I'm trying to come up with an efficient algorithm that would work in JavaScript for the longest common subsequence problem. However, there are two main differences between my problem and the one described in the Wikipedia article. The first is that I will have more than two sets of characters. The second is that characters will never repeat in a set. This means that the length of each set will be at most about 50 characters (i.e. the printable ASCII chars).

For example, the sets may contain:

```
A = ZBANICOT
B = ACNTBZIO
C = ANICOTZB
D = ZIANCOTB
```

... and it should output `ACO`

, `ACT`

, `ANO`

, and `ANT`

, since these are the longest subsequences in all 4 sets (as far as I can tell from manually examining these sets).

Since none of the letters repeat, is there a more efficient algorithm I should consider rather than the one described in the Wikipedia article? If not, is there anywhere that describes how to convert the algorithm to having N sets instead of 2?

Not sure how efficient an adaption of the normal LCS algorithm would be, so this may be inefficient, but since there aren't many eligible letters, it's not too horrible.

Make a successor matrix. For each string `s`

, for each pair of letters `(s[i],s[j])`

with `i < j`

, increment `matrix[s[i]][s[j]]`

. A pair of letters can only be part of a longest common subsequence if `matrix[a][b] = n = number of strings`

. Build a directed graph from the letters participating in such a pair, with an edge from `a`

to `b`

iff `matrix[a][b] = n`

. Find a longest path in that graph.

What you are trying to do is called multiple sequence alignment. The algorithm 'could' be rewritten to be n-dimensional, but that would increase the space complexity to `Length ^ Dimensions`

.

Since none of the letters repeat, is there a more efficient algorithm I should consider rather than the one described in the Wikipedia article?

Perhaps. First create a mapping (a,b) such that a < b. For example the mappings for the first three characters of each sets is as follows

```
--- Mapping for character[0]
Z - B A - C A - N Z - I
A N I A
N I C N
I B O C
C Z T O
O I Z T
T O B B
--- Mapping for character[1]
B - A C - N N - I I - A
N I C N
I B O C
C Z T O
O I Z T
T O B B
--- Mapping for character[2]
A - N N - I N - C I - N
I B O C
C Z T O
O I Z T
T O B B
```

Then retain only mappings that are common on all sets. Here's an example of following this process, traversing Set[A] (`ZBANICOT`

), which will give us a set of relations that are common to all sets.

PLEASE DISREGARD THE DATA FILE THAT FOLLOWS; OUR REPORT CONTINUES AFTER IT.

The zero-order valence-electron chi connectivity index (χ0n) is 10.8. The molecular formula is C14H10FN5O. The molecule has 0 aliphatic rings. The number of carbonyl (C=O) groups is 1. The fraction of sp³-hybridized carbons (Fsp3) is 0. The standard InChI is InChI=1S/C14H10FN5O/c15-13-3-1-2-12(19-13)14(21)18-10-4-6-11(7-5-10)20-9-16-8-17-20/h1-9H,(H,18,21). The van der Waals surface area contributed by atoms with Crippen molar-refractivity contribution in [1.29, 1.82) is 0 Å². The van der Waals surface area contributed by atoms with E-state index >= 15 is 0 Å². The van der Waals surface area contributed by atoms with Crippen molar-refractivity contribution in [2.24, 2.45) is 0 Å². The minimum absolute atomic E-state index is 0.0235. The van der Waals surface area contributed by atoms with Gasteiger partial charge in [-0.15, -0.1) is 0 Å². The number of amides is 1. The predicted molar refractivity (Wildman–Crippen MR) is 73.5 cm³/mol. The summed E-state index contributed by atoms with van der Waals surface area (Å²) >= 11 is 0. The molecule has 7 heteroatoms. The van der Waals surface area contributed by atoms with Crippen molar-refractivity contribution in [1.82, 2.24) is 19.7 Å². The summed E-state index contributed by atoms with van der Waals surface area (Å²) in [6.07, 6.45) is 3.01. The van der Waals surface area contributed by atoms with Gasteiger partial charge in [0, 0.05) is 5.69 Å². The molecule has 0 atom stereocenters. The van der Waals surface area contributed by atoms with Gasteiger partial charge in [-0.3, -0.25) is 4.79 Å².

So with the letter `Z`

you will observe that in Set[C], the only character that follows `Z`

is `B`

, so you can eliminate just about every mapping from `Z`

that is not to B. But to cut a long story short, every mapping for `Z`

is removed. Note, only mappings from Z are removed, not mappings to `Z`

.

Also note that since Set[D] ends with `B`

, we can safely eliminate all mappings from `B`

. By following the process one can observe that `A`

maps to `N`

, `C`

, `O`

and `T`

. Next is N, which maps to `T`

and `O`

.

`I`

maps to `O`

(honestly, "I/O") while `C`

maps to `O`

and `T`

(how cute). And funnily enough `O`

maps to nothing!!! How befitting.

Finally there is one more character, and `T`

maps to nothing too (since `ZBANICOT`

ends with `T`

).

In the end you are left with the following mappings:

```
A - C C - O I - O N - O
N T T
O
T
```

Now all you have to do is start from each of the keys (`A`

, `C`

, `I`

and `N`

) and search for the longest sequence without any repeating nodes (characters in this case).

Here are all of the common subsequences (all using the simple algorithm):

```
ACO
ACT
ANO
ANT
AO
AT
CO
CT
IO
NT
NO
```

What if I stored character mapping for each set of characters and then incremented this count each time...

For the 1st set (`ZBANICOT`

), this would create the following character pairs (28 of them):

```
ZB, ZA, ZN, ZI, ZC, ZO, ZT
BA, BN, BI, BC, BO, BT
AN, AI, AC, AO, AT
NI, NC, NO, NT
IC, IO, IT
CO, CT
OT
```

For the 2nd set (`ACNTBZIO`

), I would have 28 pairs again:

```
AC, AN, AT, AB, AZ, AI, AO
CN, CT, CB, CZ, CI, CO
NT, NB, NZ, NI, NO
TB, TZ, TI, TO
BZ, BI, BO
ZI, ZO
IO
```

For the last 2 sets, I would have:

```
AN, AI, AC, AO, AT, AZ, AB
NI, NC, NO, NT, NZ, NB
IC, IO, IT, IZ, IB
CO, CT, CZ, CB
OT, OZ, OB
TZ, TB
ZB
ZI, ZA, ZN, ZC, ZO, ZT, ZB
IA, IN, IC, IO, IT, IB
AN, AC, AO, AT, AB
NC, NO, NT, NB
CO, CT, CB
OT, OB
TB
```

(So to figure out the iteration count so far, let `N`

equal the number of sets, and `M`

be the number of characters in each set, we have `N*(M)((M-1)/2)`

or `4*28=112`

in this example)

Next, I would count the number of times each pair exists. For example,

```
PairCounts["ZB"] == 3
PairCounts["ZA"] == 2
// ...
PairCounts["AO"] == 4
PairCounts["AT"] == 4
// ...
PairCounts["AN"] == 4
PairCounts["AC"] == 4
PairCounts["CT"] == 4
PairCounts["NO"] == 4
PairCounts["NT"] == 4
```

Then, since we have 4 pairs, I would discard all pairs which don't have a count of 4. And then I would try concatting each pair in order to form the longest string possible.

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